As we are approaching the eight-year-mark since the first bailout program was imposed on debt-ridden Greece, a look at the heavy losses Greek households have suffered through the crisis shows staggering findings.
The crippling eight-year recession has so far caused an income dive, the loss of thousands of jobs, huge losses for Greek state bond holders and a whopping €600-billion ($747 billion) loss of Greek collective wealth.
Looking at the measurable assets of wealth, one can see the effect of the financial crisis in three areas: deposits; bonds; and property values.
The freefall established in all three categories is quite shocking.
Households and businesses had deposits totaling €235 billion in 2009. December 2017 data show that despite a significant €2.5-billion rise, the total amount of Greek deposits was at €126 billion — that is €110 billion gone in the last decade, €60 billion of this lost in the last three years.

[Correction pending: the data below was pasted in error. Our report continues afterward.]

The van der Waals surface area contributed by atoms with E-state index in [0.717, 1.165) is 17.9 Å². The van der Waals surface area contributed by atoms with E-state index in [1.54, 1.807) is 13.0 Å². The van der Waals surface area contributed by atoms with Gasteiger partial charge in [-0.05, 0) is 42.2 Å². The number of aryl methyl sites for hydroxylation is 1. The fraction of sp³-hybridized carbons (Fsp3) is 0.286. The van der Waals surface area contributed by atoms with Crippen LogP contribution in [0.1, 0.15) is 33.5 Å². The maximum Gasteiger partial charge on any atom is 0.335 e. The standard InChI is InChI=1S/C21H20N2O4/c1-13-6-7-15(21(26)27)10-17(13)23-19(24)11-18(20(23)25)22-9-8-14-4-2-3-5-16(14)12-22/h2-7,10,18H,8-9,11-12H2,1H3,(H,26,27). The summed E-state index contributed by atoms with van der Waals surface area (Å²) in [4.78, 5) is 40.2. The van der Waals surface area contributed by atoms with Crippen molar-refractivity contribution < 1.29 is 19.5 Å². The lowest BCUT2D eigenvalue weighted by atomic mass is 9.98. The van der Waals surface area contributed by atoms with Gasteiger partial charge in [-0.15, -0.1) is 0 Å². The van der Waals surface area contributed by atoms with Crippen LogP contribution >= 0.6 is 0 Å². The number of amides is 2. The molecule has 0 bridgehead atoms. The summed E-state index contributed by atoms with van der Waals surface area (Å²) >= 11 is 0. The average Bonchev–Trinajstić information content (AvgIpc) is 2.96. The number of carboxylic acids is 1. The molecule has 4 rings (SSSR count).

Stock market bonds in 2009 were worth €83.447 billion, or 34 percent of GDP. In 2007 the same bonds were worth €54 billion — a €30 billion loss in eight years.
But that is not the whole picture; if one takes into account the funds used for Greek banks’ recapitalization, the total loss in bonds was €60 billion in eight years.
Finally, property values have shrunk by almost 40 percent in the past decade. Given that their total value was close to €1 trillion in 2008 and is now estimated at €700 billion, that is another €400 billion lost in the austerity era.
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